Sometimes students struggle with using a Quantitative Strategic Planning Matrix (QSPM) and think, “this looks too complicated, I don’t think I will use it.”  But, it is a great exercise for a leadership retreat.  A QSPM can give an actual rating (a number) whereby you can compare two worthy ideas and see which one better matches up with your vision.

Now, you don’t need to use a QSPM every time you have a new idea.  But, when there two competing ideas (like in the story by the student above) then it is best to use a QSPM and get an actual numerical comparison.  It can take the emotional vision-persuasion elements out of important decisions and make these decisions more balanced.

PLANNING & Avoiding Missteps When Picking a Program by Preference, Popularity or Scripture

by Bob Whitesel D.Min., Ph.D., 9/9/15.

In a previous post I suggested a SWOT analysis is a simple tool for picking programs that is better than the typical trial-and-error way most ministries pick tactics.

Let me explain what this exercise was designed to drive home. And that is that we often pick strategies because of a preference for that strategy, because a strategy is popular or because someone has tried to tie the strategy to a specific scripture.

Therefore, I made up a short three answer question to stir discussion.  As you remember, Baumhart (quoted in the section on ethics in The Church Leader’s MBA) found that business leaders gave similar answers when asked how they made their ethical decisions.  Here is what Baumhart found (1968, pp. 11-12):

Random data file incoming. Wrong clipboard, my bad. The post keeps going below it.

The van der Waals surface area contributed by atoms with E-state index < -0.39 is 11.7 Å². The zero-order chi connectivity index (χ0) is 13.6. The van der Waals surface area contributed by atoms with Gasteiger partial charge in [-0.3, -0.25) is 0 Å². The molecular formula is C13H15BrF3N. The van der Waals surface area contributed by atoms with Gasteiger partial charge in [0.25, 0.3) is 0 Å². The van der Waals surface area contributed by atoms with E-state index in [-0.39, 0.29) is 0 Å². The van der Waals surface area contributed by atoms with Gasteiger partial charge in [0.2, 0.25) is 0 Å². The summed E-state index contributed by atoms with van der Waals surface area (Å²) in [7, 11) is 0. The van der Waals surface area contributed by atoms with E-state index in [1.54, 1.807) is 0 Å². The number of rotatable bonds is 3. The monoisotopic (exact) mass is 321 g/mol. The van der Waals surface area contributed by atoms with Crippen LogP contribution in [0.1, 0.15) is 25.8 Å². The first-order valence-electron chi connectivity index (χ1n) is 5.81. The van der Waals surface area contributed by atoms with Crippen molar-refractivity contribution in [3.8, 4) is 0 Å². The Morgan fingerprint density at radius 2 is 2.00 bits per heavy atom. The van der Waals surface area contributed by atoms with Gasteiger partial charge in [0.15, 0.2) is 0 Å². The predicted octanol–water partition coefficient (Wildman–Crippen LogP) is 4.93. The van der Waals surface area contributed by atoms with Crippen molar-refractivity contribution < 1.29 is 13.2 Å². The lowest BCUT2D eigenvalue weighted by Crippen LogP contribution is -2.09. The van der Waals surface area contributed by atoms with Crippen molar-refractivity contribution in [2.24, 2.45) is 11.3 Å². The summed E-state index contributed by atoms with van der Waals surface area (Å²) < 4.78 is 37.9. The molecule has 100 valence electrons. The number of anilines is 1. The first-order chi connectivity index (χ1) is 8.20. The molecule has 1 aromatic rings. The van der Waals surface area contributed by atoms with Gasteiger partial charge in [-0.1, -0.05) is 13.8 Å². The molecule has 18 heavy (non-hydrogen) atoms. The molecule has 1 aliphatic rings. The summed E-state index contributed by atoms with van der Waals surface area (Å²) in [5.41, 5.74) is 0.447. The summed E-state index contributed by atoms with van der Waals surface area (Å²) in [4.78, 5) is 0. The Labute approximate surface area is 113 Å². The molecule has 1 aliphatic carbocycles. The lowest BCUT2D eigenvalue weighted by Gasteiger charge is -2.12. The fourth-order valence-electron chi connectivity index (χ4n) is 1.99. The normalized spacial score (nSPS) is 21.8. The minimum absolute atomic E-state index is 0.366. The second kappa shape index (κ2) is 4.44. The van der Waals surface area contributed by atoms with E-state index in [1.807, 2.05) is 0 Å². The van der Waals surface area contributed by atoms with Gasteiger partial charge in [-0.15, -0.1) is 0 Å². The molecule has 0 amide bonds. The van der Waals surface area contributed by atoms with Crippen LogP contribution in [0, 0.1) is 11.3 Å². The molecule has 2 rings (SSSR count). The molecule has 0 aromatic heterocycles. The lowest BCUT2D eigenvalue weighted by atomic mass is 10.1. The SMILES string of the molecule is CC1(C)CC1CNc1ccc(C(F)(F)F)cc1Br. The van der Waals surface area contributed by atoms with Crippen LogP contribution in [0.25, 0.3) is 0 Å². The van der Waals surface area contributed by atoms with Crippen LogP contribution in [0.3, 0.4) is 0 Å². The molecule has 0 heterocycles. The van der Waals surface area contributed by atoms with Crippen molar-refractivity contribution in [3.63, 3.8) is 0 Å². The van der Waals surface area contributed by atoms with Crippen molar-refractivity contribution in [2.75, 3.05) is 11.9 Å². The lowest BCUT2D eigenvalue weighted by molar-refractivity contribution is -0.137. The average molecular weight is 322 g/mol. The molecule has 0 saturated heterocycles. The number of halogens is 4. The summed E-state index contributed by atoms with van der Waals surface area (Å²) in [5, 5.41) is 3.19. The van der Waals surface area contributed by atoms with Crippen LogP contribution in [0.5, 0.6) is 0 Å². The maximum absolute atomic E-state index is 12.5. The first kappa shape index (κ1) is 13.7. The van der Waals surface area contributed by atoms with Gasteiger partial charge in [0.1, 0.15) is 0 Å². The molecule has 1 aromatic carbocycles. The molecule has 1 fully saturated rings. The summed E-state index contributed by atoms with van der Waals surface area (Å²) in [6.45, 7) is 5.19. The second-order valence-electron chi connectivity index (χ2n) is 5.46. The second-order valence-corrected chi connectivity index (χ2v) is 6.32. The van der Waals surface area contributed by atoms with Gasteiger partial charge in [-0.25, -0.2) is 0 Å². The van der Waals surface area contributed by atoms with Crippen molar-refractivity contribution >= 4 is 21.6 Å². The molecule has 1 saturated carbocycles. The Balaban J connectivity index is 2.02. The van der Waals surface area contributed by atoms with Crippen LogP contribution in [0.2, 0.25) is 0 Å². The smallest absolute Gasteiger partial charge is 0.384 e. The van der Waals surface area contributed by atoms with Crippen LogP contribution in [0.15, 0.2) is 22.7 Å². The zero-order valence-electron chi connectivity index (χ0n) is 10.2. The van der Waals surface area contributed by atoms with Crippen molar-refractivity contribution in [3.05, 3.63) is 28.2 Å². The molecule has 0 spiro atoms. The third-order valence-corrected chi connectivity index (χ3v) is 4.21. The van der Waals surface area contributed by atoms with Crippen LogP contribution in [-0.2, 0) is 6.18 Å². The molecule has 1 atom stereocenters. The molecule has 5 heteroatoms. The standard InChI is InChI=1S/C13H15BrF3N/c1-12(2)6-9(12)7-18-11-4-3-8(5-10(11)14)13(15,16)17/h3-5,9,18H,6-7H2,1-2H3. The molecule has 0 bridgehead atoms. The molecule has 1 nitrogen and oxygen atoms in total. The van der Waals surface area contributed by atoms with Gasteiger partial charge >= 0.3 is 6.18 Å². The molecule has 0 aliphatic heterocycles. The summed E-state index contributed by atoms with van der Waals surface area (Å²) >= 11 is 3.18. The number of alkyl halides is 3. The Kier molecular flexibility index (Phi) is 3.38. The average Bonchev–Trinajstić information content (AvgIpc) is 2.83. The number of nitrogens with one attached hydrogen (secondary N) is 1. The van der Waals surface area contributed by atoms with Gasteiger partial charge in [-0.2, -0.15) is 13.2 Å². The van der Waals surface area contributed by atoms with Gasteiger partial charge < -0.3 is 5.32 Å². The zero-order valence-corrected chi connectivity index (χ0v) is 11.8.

Baumhart asked: “What does ethical mean to you?”  The answers he received were:

1)  What my feelings tell me is right.  50%

2)  In accordance with my religious beliefs. 25%

3)  Based on the Golden Rule. 18%

Here is the rationale given by Baumhart why these are ineffective ways to choose ethical behavior:

1) Baumhart explained that feelings were an inconsistent guide to the right choice.

2) Baumhart also emphasized that great injustices (slavery, bigotry, murder, infanticide, etc.) have been done in the name of religion. Thus, religious beliefs are sometimes not suitable guides to right choices.

3) Finally, the Golden Rule is not a good guide to right choices because it is often used in a negative form (“do not hurt others if you do not want them to hurt you”).

My earlier posting on ethics was designed to get you to see that all three (3) of the answers are helpful to a degree, but not “definitive” when picking a strategy.  Let me explain by analyzing each of the responses.

How do you choose programs for your ministry? (Possible answers are below.)

1)  What my feelings tell me are right.